(commissioned by The Wagner: The opening will unveil a new exhibit about the history of lighting and electricity at the Wagner and will feature special guest and PEW Fellow, Poet CAConrad. CA will read from his latest book of poems and lead guests through a writing exercise featuring the Wagner.)
Take time to write about fear of the dark. For instance prehistoric humans, why were they afraid of the dark? Do you believe those fears have transferred through the centuries to us? Are horror movies for instance a form of revisiting those fears? Have you ever been afraid of the dark? Have you ever been at home during a blackout due to weather? Take notes about these things.
Along with our desperation to see throughout the night comes our very human motivation for discovering our origins. Seeing our way through the dark comes in many forms. One of the great treasures of Philadelphia is The Wagner Free Institute of Science. This 19th century museum retains the study and work toward discovering the intricate paths life on Earth has taken. It’s one of the most exciting places to visit, to become absorbed with the ideas of how and why our many kinds of bodies evolved the way we did.
In 1865 when the museum first opened, skylights let natural light into the building to illuminate the specimen cases. Take notes about the structure of the museum room with this in mind. Look closely at how the building has been designed to gather light. Since 1865 the building has gone through many different phases of installing light fixtures from gas to electric, all to allow us the best possible view of the specimen cases.
Take notes about how the specimens themselves needed light when they were alive to grow and thrive. Take notes about light feeding plants, feeding bodies, bodies consuming plants and other bodies, all with the fierce need of light to survive. Think too of the life in the deepest parts of the oceans, where most life on Earth lives. These creatures often create their own light. In fact one of the world’s leading oceanographers, Dr. Sylvia Earle, says, “Bioluminescence is the most common form of communication on Earth.” If part of your body could glow in the dark, which part and how would it help you? Take notes.
Later at home look at your hands in different kinds of light, use a ceiling lamp, use candlelight, and use a flashlight. Let your hands be the last specimen you study after an afternoon at the Wagner. What do your hands tell you about our evolving use of light? How many generations of humans have come before you? How many of them had flashlights and electric ceiling lights? Carry your notes with you for the next couple of weeks to build and shape the poem hiding in your notes.
Thursday, November 29, 2012
Wednesday, November 28, 2012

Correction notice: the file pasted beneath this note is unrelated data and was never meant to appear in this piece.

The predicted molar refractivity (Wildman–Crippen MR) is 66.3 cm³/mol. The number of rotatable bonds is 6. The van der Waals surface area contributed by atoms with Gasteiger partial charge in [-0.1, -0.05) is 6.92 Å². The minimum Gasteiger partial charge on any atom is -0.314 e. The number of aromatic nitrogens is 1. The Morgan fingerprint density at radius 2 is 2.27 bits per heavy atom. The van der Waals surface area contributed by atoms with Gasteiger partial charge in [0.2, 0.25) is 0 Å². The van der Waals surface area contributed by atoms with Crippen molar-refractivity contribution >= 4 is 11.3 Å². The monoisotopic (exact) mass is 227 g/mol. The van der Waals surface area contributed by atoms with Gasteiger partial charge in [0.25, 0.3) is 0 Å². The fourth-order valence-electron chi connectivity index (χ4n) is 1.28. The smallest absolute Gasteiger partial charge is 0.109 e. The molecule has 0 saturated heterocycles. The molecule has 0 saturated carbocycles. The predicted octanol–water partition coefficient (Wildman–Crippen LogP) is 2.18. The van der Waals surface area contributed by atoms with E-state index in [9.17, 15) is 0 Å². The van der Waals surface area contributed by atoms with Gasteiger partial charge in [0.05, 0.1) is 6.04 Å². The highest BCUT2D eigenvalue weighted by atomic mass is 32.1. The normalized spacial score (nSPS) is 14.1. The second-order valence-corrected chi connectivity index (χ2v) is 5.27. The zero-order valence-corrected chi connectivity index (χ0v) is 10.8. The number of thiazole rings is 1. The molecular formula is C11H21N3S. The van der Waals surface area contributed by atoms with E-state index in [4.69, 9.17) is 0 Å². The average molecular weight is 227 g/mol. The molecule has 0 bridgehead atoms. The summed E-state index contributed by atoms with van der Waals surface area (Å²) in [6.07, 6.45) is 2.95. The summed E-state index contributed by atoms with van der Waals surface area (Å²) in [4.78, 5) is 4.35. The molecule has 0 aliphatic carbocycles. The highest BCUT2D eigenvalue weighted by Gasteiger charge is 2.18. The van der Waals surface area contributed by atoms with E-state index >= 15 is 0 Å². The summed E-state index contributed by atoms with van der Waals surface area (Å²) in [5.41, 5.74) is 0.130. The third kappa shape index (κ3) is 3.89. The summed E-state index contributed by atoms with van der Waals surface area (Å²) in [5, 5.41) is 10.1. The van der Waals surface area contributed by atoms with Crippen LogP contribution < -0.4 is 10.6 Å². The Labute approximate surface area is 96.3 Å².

“the property in / subject.”
--M. NourBese Phillip
a collaborative (Soma)tic by CAConrad and David Wolach
The Forest For The Trees on the first day before doing anything else. Let the details of this documentary sink in while taking notes. The FBI was found guilty of blowing up activist Judi Bari’s car while she was driving it. Bernadine Mellis is an amazing filmmaker bringing home the horrific story of how unsafe we all truly are as citizens of the United States. Bari says, “This case is about the rights of all political activists to engage in dissent without having to fear the government's secret police.” Take notes about Judi Bari and the FBI and all the false ways we think we are free.
Judi Bari’s writing online and print it out (a different piece of writing each day). Find a tree near the former Occupy Movement location of your city. Place your left palm against the tree, pressing the full weight of your body into the tree while holding Judy Bari’s writing in your right hand to read it out loud. Ask a passerby to read it with you. Take notes. THINK about the activism of Judi Bari to save trees. THINK how the hubris of our human species is set on the belief that a tree only has intelligent thoughts AFTER we cut her down, grind her up, and make paper to put our own thoughts on her. Be with the tree, sit beside her and READ Judi Bari’s words out loud to her. Take notes.
Set a recorder near your head before going to sleep. When you wake listen carefully to the recording for the onset of sleep. Take notes about these sounds. Ask yourself whether this body has ever felt used as an object—as the property for others. What sounds does it make when it labors, when it makes other things and destroys other things? What sounds, if any, is it making now, on the recording? Think about this as you listen carefully to the first few minutes of your recording, listening for the onset of your sleep. Take notes.
Take the notes from your visit with the tree along with the notes from listening to your sleep, and type them into one document. These are the notes for one poem. Go back out to the tree to start taking notes for the next poem. Do this for 7 consecutive days and nights.
Posted by poet CAConrad at 5:34 PM